Afghan man sentenced to life for killing converted Muslim
February 9, 2018
An Afghan man has been sentenced to life in prison for killing a woman because she had converted to Christianity. The court recognized a 'very high degree of culpability' in handing down its decision.
A court in the southern German city of Traunstein on Friday sentenced a 30-year-old Muslim refugee from Afghanistan to life in prison for killing a woman who had converted to Christianity from Islam.
Although the man could legally be released after 15 years under the sentence, this seldom occurs in practice.
In giving the harsh sentence, the court accepted the prosecution's argument that the motive behind the killing was a religious one.
The man, whose application for asylum in Germany had been officially rejected, fatally stabbed the 38-year-old woman, also an Afghan refugee, in front of a supermarket in the Bavarian town of Prien am Chiemsee in April last year. The murder was committed before the eyes of two of the woman's sons, aged 5 and 11 at the time.
The woman, who converted to Christianity while still in Afghanistan, had lived in the town since 2011 and was involved in the Protestant church community. The man had only a passing acquaintance with her.
The man had apologized to his victim's relatives in his final address to the court.
In a summation for the defense, the man's lawyer, Harald Baumgärtl, had appealed for leniency, saying his client had been confronted "from his earliest childhood with violence, blood and death."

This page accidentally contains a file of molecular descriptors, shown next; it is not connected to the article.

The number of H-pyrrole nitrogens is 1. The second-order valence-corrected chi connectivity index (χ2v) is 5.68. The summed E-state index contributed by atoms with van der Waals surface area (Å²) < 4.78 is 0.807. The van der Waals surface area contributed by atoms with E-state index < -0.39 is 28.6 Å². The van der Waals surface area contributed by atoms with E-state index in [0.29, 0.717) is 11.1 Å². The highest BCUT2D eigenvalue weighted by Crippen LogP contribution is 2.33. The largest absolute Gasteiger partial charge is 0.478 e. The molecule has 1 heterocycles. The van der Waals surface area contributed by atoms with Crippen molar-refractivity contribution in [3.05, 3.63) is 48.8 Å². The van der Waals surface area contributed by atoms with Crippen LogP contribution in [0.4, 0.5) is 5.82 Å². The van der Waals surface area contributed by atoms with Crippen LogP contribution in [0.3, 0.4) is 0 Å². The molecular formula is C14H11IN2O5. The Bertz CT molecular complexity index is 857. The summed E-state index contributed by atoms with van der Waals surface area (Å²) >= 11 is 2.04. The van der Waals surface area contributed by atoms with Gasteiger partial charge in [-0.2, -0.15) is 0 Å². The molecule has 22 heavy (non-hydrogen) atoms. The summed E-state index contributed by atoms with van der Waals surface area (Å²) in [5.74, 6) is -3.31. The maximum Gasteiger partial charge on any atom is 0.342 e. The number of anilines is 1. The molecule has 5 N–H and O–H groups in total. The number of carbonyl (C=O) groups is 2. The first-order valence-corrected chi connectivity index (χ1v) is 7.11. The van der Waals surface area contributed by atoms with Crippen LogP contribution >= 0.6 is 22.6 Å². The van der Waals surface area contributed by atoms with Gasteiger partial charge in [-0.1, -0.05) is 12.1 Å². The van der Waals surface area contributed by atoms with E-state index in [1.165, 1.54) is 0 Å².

The accused, who is illiterate and had undergone psychiatric treatment before the murder, claimed that the woman had called on him several times to convert to Christianity as well. He said this had been hard for him to accept as a Muslim and "disturbed his mind."
The man, who has lived in Germany since 2013, had admitted the deadly attack to a court expert before the trial, but initially told the court he could not remember having committed the crime.
Islam forbids its adherents to convert to other religions or renounce their faith, and doing so is punishable by death in some countries.
The oldest son of the victim told reporters present at the reading of the sentence that he hoped the accused would "receive the punishment he deserved" and not be sent back to Afghanistan, where he would be "celebrated for what he had done."